My daily challenge in our Makers group is cajoling 8th graders to face complexity honestly.
It took me a few years of teaching to realize that kids would fake “a-ha!” moments for me in class, either to force some confirmation response from me or just to end the conversation. In Makers, these are vocalized as “I know what’s wrong!” and often enacted by a grab for the soldering iron. Because when you’re actively using tools, then you don’t have to acknowledge the problems in your thinking and the flaws in your design. Just do stuff for a while, and then if it doesn’t work, you can shrug it off as a good try. That mess of wire and PCB is just one of those “productive failures” Mr. Carle seems to love.
Except it’s not. It’s a stall and a con.
To be productive, you need to leave the “whoops!” moment with something new, some confirmation or new bit of knowledge that you lacked at the outset. When kids reach for tools out of frustration, they’re not bringing in a plan or hypothesis to test. They’re killing time, staging a performance for the class or themselves.
I want to temper the frustration and negativity that I hear in my own words but can’t seem to excise in-line. I go through that same process. I have shame/frustration built things. I ruined an Adafruit Game of Life kit one New Years Eve by smashing, and soldering, the DIP socket into place one hole off. All I learned from that is “don’t solder after midnight on New Years.”
For the last year, I’ve focused much of maker-teacher energy on that moment after the last part is soldered into place and it doesn’t work. Let’s trace the circuit, let’s look for bad joints. Let’s talk about how power is moving through this circuit. Let’s look at the range of motion on this joint, let’s go back and compare this to to your original drawing. But I was focusing on the post-mortem out of my own skittishness, afraid that a corral of teacher-rules would just blunt enthusiasm.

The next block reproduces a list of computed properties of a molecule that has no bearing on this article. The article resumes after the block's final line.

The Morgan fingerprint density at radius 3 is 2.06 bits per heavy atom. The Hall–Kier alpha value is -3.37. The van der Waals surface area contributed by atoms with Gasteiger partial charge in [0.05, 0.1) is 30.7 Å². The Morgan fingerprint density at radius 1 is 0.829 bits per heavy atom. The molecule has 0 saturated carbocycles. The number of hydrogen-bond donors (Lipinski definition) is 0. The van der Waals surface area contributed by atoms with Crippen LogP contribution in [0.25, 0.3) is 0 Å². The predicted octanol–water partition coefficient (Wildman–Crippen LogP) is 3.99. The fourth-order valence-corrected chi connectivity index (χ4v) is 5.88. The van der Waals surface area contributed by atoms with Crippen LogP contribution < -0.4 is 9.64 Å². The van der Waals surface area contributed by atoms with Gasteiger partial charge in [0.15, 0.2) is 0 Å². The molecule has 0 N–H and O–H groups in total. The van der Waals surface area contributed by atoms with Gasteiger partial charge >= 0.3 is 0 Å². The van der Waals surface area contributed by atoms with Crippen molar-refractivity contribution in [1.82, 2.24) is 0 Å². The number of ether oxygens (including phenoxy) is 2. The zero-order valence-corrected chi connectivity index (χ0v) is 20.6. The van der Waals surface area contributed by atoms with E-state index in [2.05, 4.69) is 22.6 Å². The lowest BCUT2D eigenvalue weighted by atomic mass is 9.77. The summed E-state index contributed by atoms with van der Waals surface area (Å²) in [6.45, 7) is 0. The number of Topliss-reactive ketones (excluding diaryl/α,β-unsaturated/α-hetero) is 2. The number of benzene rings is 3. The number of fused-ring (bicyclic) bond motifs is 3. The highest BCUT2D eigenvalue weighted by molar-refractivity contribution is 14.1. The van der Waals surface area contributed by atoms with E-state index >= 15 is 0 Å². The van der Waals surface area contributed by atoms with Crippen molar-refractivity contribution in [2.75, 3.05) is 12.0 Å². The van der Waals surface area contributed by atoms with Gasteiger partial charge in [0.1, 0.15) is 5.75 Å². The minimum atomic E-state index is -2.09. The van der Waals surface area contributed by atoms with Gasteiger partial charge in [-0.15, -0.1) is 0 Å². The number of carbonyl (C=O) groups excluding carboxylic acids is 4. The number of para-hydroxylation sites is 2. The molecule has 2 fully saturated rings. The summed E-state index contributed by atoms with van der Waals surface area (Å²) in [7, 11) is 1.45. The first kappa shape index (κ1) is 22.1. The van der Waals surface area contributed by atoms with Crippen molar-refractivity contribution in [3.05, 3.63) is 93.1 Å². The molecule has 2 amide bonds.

But when the driving force behind the initial build isn’t passion or personal enthusiasm, when they’re just looking for *something* to do in the moment, then the post-mortem is too late. They’ve been disconnected from the project throughout and haven’t paid enough attention in the build to allow for meaningful reflection.
In the weeks after MakerFaire Norfolk, I’ve pushed more on the preamble, pushed students to find a solid place from which to begin. It’s in this process, in what I sometimes fear is still arbitrary “process” requirements, that I’ve clearly seen their unwillingness to face a complex task. The call for “more MintyBoosts!” is never stronger than when the reed-switch falls off the longboard.
Maybe it’s different for other ages or working on different timescales. 50 minutes! You return to vex me yet again!